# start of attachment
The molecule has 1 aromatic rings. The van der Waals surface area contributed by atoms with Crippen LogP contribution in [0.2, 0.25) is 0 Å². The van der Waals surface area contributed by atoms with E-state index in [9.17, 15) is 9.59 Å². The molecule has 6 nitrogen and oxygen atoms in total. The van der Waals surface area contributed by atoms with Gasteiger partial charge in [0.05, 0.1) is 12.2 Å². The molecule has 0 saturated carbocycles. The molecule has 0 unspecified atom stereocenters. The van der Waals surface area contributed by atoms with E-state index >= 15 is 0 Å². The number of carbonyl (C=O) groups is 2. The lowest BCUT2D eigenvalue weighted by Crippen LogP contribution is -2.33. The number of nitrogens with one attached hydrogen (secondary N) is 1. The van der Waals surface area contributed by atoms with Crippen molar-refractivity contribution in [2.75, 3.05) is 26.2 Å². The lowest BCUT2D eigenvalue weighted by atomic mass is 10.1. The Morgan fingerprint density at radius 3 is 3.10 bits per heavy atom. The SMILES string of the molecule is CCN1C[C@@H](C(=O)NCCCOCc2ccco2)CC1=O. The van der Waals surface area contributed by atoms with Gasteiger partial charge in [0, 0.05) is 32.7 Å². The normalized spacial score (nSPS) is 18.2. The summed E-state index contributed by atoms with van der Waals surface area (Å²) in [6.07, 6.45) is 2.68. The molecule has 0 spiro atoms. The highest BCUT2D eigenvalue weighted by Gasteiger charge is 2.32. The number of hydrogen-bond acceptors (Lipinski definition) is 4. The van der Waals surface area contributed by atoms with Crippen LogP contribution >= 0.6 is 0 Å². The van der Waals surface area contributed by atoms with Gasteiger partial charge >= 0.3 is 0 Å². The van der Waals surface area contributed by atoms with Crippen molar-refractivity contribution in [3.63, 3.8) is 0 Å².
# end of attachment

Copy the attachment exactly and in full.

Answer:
The molecule has 1 aromatic rings. The van der Waals surface area contributed by atoms with Crippen LogP contribution in [0.2, 0.25) is 0 Å². The van der Waals surface area contributed by atoms with E-state index in [9.17, 15) is 9.59 Å². The molecule has 6 nitrogen and oxygen atoms in total. The van der Waals surface area contributed by atoms with Gasteiger partial charge in [0.05, 0.1) is 12.2 Å². The molecule has 0 saturated carbocycles. The molecule has 0 unspecified atom stereocenters. The van der Waals surface area contributed by atoms with E-state index >= 15 is 0 Å². The number of carbonyl (C=O) groups is 2. The lowest BCUT2D eigenvalue weighted by Crippen LogP contribution is -2.33. The number of nitrogens with one attached hydrogen (secondary N) is 1. The van der Waals surface area contributed by atoms with Crippen molar-refractivity contribution in [2.75, 3.05) is 26.2 Å². The lowest BCUT2D eigenvalue weighted by atomic mass is 10.1. The Morgan fingerprint density at radius 3 is 3.10 bits per heavy atom. The SMILES string of the molecule is CCN1C[C@@H](C(=O)NCCCOCc2ccco2)CC1=O. The van der Waals surface area contributed by atoms with Gasteiger partial charge in [0, 0.05) is 32.7 Å². The normalized spacial score (nSPS) is 18.2. The summed E-state index contributed by atoms with van der Waals surface area (Å²) in [6.07, 6.45) is 2.68. The molecule has 0 spiro atoms. The highest BCUT2D eigenvalue weighted by Gasteiger charge is 2.32. The number of hydrogen-bond acceptors (Lipinski definition) is 4. The van der Waals surface area contributed by atoms with Crippen LogP contribution >= 0.6 is 0 Å². The van der Waals surface area contributed by atoms with Gasteiger partial charge >= 0.3 is 0 Å². The van der Waals surface area contributed by atoms with Crippen molar-refractivity contribution in [3.63, 3.8) is 0 Å².